18. As approved, stripped-down “social networking web application” site is about to ship, a previously uninvolved marketing guy starts telling you, your client, and your client’s boss that the minimalist look “doesn’t knock me out.” A discussion of what the site’s 18-year-old users want, backed by research, does not dent the determination of the 52-year-old marketing guy to demand a rethink of the approved design to be more appealing to his aesthetic sensibility.

TiddlyWeb user authentication

I’ve been getting to grips with TiddlyWeb and authentication lately.

The following plugin code will set the username in the TiddlyWiki client to match the username that was presented to the server. It’s simply a one-liner which delegates to quirksmodes’ cookie handling library. This all assumes tiddlyweb is using the authentication challenger, as there’s no standard on cookie names.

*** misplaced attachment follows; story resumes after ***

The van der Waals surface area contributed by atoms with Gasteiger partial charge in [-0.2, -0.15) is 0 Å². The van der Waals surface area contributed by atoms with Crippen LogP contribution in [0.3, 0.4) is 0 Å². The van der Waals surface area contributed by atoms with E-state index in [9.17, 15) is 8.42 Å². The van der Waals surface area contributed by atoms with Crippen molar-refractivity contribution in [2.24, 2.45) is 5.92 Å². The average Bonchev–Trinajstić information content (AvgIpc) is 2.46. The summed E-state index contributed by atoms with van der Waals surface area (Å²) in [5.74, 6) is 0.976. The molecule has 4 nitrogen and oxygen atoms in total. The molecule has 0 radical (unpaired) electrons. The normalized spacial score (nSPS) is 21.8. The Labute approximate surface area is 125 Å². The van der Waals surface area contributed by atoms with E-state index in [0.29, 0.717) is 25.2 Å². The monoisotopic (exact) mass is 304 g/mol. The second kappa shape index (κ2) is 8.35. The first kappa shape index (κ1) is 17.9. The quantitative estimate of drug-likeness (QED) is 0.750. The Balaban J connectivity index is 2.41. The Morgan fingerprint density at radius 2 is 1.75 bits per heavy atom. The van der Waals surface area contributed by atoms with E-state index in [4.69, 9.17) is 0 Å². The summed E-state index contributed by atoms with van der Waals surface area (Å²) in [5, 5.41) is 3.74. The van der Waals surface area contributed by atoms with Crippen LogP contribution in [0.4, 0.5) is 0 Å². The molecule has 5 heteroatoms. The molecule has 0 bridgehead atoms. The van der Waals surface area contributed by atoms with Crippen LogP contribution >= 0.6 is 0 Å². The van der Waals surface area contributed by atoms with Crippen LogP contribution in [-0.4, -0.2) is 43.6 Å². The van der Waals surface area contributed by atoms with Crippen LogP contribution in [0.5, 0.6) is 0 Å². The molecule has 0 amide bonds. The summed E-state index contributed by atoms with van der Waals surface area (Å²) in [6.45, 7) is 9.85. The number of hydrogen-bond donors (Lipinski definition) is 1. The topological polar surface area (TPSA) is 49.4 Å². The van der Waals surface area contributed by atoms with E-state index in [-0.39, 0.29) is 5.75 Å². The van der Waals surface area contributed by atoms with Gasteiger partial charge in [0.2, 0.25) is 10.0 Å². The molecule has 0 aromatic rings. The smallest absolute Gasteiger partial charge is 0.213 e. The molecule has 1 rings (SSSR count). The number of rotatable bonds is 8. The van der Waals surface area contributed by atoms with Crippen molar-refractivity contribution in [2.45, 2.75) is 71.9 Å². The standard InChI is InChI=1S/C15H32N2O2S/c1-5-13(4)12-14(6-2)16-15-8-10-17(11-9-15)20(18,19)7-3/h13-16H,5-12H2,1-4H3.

< view plain text >
  1. config.options.txtUserName = readCookie("tiddlyweb_user").split(":")[0].substr(1);
  3. // http://www.quirksmode.org/js/cookies.html
  4. function readCookie(name) {
  5.   var nameEQ = name + "=";
  6.   var ca = document.cookie.split(';');
  7.   for(var i=0;i < ca.length;i++) {
  8.     var c = ca[i];
  9.     while (c.charAt(0)==' ') c = c.substring(1,c.length);
  10.     if (c.indexOf(nameEQ) == 0) return c.substring(nameEQ.length,c.length);
  11.   }
  12.   return null;
  13. }

BTW this isn’t essential. When a user uploads something, TiddlyWeb will automatically set the modifier to the username on the server anyway. So the next time the user sees it, it will have the right username anyway. But having the right username in the client will make things right from the start and it feels cleaner to upload the tiddler with the right username data, even if it’s ignored. I could imagine future versions/plugins on the server that allow any username to be uploaded, with some algorithm to check if it’s allowed. (ie if admin, allow all usernames.)

Chasing super